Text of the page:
Tim’s best friend was also incredibly supportive of Tim’s heritage and navigating the racism faced by many diverse people in Australia – throughout history and still today.
“I had this internalised racism against myself,” Tim poignantly reflects on the podcast. “I even recall recording Neighbours and Home and Away, and replaying the tape so that I could actually change my accent, so I sounded more Australian.”
“That’s how much I wanted to fundamentally change myself. And looking back in hindsight, that was absolutely so wrong.”
On top of the self hate caused by the despicable racism Tim reflects on, he also recounts how unaccepting the LGBTQ+ community in Australia was of non-white people.
”Discrimination within the LGBTQI community was even greater,” he emphasises. “And it’s hard to believe that when you’re on apps or you’re in clubs, that lines like ‘no Asians’, ‘no curries’, even ‘Gooks go home’ – I had that when I went to a gay club here in Melbourne – exist.”
Tim, who now works for the inclusive and diverse LGBTQ+ charity, The Pinnacle Foundation, shares his frustration that the community still lacks diverse representation.
“I just find it challenging, as well, when you look at boards and management teams and decision-makers for LGBTQ+ charities and not-for-profits, and the diversity ends with white cis-gendered men and women.”
He assures us things are getting better though. Slowly, but surely.
What can allies do to support the LGBTQIA community?
”I have an acronym for this,” Tim confides on OUTcast Podcast. “I call it my L.L.E., which is Learn, Listen and Educate.”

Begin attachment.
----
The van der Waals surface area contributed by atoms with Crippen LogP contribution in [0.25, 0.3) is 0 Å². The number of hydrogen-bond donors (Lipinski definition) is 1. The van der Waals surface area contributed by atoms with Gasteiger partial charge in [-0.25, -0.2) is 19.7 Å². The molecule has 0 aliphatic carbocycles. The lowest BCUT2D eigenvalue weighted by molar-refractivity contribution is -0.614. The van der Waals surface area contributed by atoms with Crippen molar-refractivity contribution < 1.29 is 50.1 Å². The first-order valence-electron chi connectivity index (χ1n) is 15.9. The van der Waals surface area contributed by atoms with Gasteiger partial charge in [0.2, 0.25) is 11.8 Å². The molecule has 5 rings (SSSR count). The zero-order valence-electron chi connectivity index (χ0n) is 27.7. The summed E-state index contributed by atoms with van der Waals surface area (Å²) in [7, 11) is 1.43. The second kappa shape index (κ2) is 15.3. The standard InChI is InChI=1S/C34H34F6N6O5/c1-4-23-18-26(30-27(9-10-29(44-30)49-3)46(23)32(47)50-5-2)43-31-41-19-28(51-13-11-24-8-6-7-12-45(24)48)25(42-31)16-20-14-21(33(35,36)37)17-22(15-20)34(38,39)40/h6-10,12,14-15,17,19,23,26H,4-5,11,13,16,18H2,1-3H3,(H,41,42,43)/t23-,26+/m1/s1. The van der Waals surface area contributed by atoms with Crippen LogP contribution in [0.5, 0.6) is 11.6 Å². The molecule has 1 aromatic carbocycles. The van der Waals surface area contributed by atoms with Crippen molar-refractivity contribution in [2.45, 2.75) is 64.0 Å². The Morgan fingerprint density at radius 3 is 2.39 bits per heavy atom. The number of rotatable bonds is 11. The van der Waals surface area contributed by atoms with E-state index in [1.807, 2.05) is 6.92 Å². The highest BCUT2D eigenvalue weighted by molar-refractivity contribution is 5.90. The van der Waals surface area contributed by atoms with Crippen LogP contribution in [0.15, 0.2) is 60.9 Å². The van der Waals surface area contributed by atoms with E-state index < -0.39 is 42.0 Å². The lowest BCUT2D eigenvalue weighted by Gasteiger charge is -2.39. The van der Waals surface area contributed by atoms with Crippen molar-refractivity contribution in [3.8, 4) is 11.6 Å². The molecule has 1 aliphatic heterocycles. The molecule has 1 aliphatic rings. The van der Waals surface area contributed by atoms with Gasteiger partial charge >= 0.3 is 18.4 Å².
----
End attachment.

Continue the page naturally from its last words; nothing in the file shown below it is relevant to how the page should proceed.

He explains: “Actively listen when someone comes out to you, or tells you about their life and their story; their struggles and tribulations.
“Be respectful when you ask your questions, and just use your own initiative and actually read up and learn about the LGBTQI+ community: about the struggles that we’ve had to face, and I think it’s through listening and educating yourself that you will put yourself in good stead with the LGBTQ+ community.”
Tim, who has starred in Gogglebox Australia since 2019 with his sister Leanne, has hope for the future.
What is the most hopeful thing about being LGBTQIA in Australia today?
“I’m proudly the byproduct of all my experiences: my trials, my tribulations, my pain,” he tells Rosie on OUTcast Podcast. “I’m the sum of my hangups, my self doubt, anxiety and victories, and if I change anything in my past, I’m not going to be who I am today.”
Tim lives in a traditionally non-diverse white suburban community in Melbourne, surrounded by retirees or young families with children.
“We’ve been embraced by everyone in my suburb and in this street,” he beams. “My neighbours have become my friends. We WhatsApp, we Facebook Chat, and we’re part of the street, we’re part of the community, and I think that’s what gives me hope.”
What a long way we have come.
Tim Lai stars in Gogglebox Australia with his sister Leanne, 7.30pm AEDT Wednesdays on Lifestyle and 8.30pm AEDT Thursdays on Network 10. Visit thepinnaclefoundation.org to find out about the LGBTQ+ charity’s work.